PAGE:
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## Main Question or Discussion Point

I am wondering how two orbitals of same n values can be orthogonal, for example how are a 2s and 3s orbital orthogonal?

What I understand is a property of orthogonality is the product of the two wave functions integrate to zero over all space. I tried to look at this graphically and categorize overlapping regions as either positive or negative products and then cancel out positive and negative regions to yield zero, but what I am having trouble is that the 3s orbital is larger than the 2s orbital, so how can they possible integrate to zero?

If someone could also explain the significance/implications of all orbitals being orthogonal that would be helpful too! I do not understand the importance of orthogonality in orbitals!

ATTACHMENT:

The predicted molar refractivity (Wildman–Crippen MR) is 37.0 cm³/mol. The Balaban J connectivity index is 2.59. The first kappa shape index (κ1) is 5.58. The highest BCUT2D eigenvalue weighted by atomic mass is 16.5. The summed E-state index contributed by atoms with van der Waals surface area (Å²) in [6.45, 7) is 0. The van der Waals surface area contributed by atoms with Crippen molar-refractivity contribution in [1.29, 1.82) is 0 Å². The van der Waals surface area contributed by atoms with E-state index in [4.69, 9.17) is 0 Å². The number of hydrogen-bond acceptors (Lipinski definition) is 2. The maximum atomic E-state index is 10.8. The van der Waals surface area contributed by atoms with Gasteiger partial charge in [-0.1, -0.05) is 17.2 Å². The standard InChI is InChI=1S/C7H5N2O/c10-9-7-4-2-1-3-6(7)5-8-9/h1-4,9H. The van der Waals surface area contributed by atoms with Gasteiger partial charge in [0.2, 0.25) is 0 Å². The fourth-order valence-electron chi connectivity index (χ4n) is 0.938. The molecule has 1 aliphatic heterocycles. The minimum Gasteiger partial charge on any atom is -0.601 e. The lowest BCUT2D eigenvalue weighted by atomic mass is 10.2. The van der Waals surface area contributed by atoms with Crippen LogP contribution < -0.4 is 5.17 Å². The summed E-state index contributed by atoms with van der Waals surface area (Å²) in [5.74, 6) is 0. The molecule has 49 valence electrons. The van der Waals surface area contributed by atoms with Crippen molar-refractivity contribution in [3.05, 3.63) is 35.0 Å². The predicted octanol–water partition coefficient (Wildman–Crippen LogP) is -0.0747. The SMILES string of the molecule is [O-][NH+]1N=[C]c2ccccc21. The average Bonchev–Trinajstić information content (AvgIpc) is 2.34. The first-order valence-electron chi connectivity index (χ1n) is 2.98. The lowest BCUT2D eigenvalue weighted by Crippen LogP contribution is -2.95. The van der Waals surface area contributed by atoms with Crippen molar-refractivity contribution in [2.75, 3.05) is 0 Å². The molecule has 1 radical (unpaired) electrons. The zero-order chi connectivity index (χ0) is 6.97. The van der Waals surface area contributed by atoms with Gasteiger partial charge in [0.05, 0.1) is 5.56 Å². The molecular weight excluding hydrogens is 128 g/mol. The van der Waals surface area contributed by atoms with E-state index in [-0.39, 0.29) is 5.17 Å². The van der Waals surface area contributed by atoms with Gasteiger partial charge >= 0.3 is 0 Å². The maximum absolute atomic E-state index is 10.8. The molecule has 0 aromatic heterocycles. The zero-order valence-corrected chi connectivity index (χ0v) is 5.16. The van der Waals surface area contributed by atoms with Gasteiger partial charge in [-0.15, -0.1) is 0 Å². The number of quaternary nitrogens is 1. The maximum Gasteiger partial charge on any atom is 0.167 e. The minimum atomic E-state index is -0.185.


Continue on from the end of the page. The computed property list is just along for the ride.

Thank you!

What I understand is a property of orthogonality is the product of the two wave functions integrate to zero over all space. I tried to look at this graphically and categorize overlapping regions as either positive or negative products and then cancel out positive and negative regions to yield zero, but what I am having trouble is that the 3s orbital is larger than the 2s orbital, so how can they possible integrate to zero?

If someone could also explain the significance/implications of all orbitals being orthogonal that would be helpful too! I do not understand the importance of orthogonality in orbitals!

Thank you!